By Jackie Makley, freelance writer
June 2003


One sensed the excitement of family members and friends amongst the audience at the McCullough auditorium at the Saturday matinee on June 14. Deborah Rayburn the artistic director of the Festival Ballet produces ballets combining professional dancers along with students from her Woodlands Dance Academy. This year two performances of the ballet classic, "Coppelia" were re-staged for this day by Deborah and Barbara Le Gault. It was based on the original choreography by Arthur Saint Leon and Marius Petipa. The Paris Opera Ballet first presented "Coppelia" on May 25 1870 at the Imperial De Opera in Paris. Leo Delibes wrote the melodic, thematic and colorful music.

Coppelia is a magical story set in Eastern Europe about two lovers and jealousy concerning a life-like doll. The doll that Doctor Coppelius has created is so beautiful that the young man, Franz canít help but flirt with it. Itís on the front porch and he thinks itís alive. In the first act Swanilda (the jealous lover) tests Franzís devotion through a traditional custom by shaking an ear of wheat. She is distracted from her disappointment with Franz when the corps de ballet dances a mazurka. Kathryn Winn Ellison, a professional dancer, performed the solo as "The Mazurka Girl." She danced with sinewy grace and musicality.

Kerry Mullagan as Swanilda danced her role with a playful, sassy charm expressing well the range of emotion that the role demands. Norbert Nirewicz danced Franz with delightful impishness. He has remarkable leaps and turns and finished each of his solos perfectly on time with the music. Barbara LeGault who is a small person not only performed the mime role of Dr. Coppelius with fine humor but exhibited surprising strength. She dragged Franz, who was drugged, into a chair and the dolls back to their places after their frenzied dances.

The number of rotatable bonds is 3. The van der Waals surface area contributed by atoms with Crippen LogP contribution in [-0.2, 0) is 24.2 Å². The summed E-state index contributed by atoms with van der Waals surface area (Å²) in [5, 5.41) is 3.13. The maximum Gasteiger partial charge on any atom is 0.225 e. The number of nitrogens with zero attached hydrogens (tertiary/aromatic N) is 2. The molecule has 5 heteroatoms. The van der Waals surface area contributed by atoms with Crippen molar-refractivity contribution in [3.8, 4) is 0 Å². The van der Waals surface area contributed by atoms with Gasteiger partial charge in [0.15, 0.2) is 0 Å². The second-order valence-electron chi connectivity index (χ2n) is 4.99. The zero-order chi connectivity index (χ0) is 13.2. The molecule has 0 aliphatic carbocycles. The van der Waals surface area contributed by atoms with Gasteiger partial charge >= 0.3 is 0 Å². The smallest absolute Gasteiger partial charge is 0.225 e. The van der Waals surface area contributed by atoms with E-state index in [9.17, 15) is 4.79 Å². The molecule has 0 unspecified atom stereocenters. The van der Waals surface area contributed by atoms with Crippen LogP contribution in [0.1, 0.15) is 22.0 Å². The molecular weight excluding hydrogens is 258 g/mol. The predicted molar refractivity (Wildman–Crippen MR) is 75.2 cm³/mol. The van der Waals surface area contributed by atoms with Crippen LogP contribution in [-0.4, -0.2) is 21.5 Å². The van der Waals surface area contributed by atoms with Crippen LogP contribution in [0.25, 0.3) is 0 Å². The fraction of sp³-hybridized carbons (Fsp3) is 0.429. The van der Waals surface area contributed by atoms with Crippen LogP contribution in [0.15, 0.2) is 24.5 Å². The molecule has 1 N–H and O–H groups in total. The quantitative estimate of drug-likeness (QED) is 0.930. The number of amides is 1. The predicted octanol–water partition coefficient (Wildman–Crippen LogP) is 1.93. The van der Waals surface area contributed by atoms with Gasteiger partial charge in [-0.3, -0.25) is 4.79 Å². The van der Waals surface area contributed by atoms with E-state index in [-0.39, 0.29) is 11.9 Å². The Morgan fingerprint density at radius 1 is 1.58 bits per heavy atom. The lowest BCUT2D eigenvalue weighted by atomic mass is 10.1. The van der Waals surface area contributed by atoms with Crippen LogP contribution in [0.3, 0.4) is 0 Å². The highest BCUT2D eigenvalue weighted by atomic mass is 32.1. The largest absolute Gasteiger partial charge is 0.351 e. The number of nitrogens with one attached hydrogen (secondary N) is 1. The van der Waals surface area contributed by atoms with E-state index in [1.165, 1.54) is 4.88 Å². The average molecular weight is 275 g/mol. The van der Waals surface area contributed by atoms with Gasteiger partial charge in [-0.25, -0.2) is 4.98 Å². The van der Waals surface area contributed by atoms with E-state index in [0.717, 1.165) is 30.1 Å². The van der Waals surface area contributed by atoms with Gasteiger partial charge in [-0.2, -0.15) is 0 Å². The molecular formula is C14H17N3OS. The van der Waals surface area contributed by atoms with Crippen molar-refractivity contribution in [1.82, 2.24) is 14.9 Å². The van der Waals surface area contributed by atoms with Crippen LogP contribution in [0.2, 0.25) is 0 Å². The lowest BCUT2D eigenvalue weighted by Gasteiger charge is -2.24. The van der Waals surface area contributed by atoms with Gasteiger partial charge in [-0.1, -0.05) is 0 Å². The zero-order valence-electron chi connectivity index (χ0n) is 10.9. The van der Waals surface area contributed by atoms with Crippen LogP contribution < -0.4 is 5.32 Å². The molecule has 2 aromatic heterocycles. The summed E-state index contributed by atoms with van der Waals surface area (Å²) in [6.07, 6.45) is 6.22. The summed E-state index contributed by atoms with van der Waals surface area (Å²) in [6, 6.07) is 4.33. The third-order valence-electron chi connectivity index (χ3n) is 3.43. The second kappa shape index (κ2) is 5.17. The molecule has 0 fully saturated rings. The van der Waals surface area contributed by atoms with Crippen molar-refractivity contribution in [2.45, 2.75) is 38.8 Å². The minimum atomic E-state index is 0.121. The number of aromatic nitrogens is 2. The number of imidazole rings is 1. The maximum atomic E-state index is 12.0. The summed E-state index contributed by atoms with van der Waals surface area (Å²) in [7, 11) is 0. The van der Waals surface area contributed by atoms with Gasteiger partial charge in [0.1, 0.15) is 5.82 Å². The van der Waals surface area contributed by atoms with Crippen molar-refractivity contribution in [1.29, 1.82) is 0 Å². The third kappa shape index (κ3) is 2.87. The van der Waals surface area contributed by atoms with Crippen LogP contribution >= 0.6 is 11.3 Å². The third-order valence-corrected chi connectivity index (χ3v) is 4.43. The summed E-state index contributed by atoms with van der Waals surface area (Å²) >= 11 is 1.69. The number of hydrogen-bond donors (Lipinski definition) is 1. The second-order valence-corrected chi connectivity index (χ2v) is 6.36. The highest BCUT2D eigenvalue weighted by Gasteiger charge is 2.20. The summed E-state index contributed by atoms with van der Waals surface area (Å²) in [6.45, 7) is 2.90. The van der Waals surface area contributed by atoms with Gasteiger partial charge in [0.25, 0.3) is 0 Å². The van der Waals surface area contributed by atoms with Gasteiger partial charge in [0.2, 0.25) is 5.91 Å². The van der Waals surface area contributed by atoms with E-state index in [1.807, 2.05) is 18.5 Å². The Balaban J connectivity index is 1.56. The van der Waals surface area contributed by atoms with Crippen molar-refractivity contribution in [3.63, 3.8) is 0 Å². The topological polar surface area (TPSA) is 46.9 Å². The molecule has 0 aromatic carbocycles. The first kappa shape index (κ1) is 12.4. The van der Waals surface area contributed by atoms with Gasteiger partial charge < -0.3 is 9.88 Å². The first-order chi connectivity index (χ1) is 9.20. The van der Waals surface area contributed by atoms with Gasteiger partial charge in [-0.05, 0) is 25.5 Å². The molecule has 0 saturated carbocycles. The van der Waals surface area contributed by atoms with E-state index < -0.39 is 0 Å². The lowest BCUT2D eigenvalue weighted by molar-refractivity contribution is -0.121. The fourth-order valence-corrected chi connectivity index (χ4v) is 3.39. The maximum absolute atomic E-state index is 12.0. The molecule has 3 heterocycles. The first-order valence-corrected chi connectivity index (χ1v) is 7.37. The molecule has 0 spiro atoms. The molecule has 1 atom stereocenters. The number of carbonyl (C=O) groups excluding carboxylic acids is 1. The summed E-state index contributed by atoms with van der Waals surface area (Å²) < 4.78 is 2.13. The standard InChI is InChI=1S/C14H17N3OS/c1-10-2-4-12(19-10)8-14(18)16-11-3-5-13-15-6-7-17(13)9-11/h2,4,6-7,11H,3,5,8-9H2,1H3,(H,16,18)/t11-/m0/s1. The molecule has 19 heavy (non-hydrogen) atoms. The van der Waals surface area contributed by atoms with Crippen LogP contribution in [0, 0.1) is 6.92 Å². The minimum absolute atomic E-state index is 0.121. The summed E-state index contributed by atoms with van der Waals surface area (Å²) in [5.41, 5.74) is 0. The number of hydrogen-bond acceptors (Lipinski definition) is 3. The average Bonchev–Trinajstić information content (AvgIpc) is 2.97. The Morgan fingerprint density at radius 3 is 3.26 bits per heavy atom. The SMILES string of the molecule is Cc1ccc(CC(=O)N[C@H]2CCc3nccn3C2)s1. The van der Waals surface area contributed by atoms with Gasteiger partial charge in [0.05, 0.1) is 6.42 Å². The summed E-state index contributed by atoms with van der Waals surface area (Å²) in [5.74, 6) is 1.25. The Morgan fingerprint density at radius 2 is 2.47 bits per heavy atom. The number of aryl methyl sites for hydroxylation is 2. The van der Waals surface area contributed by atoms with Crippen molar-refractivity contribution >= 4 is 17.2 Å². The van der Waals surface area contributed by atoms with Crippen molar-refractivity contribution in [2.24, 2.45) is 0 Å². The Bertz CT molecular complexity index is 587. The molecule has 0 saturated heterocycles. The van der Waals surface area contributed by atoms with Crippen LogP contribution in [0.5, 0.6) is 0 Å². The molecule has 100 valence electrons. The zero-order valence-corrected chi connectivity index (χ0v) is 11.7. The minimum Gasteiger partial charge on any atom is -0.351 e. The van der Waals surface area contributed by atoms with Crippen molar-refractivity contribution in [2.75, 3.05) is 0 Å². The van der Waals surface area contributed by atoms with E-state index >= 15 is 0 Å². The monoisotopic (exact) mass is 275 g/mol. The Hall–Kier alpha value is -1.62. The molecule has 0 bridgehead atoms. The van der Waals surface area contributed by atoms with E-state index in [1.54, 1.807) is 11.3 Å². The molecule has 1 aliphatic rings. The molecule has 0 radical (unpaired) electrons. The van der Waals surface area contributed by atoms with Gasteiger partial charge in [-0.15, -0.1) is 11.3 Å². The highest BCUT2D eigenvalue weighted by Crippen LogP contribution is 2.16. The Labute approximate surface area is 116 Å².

The doll Coppelia never got wound up so we didnít see her dance, but she held very still as she sat on the porch. The dolls of different nationalities were great fun in act two. Tonya Belosudstev danced the Chinese doll, Ashley Cuesta, the Spanish, Taylor Greenwade, the Scottish, Summar Williams, the Arabian and Per Hoven, the Nutcracker doll. They did their respective national dance styles with the appropriate mechanical jerkiness. In act three Kathryn Winn Ellison danced the role of "Dawn" with lightness and a lyrical style. Ashley Cuesta danced "Prayer" holding highly extended arabesques. I noticed in the program that she was to dance "Dance of the Hours" in the corps immediately after her solo in "Prayer." Somehow, she did it! That was the fastest quick change I have ever seen.

Kerry and Norbert danced a gracious wedding pas de deux that highlighted the end of act three. One section of their dance together was reminiscent of the "Rose Adagio" from "Sleeping Beauty" with promenades and balances. In between their solos, the first group of younger children named "The Village Children" began to make their appearances. Swanilda and Franz each sparkled in their solo variations following them. The next group of little ones was called "Golden Sunshine." "The Flower Children" were the last group of youngsters before the exciting finale. The Moms and Dads oohed and aahed as their children took their bows.

Itís wonderful for the young people to have a chance to dance in a production with professionals. They can see the possibility of mastery. The Festival Ballet will be performing "The Nutcracker" at Christmastime. For more information call 979-292-0117.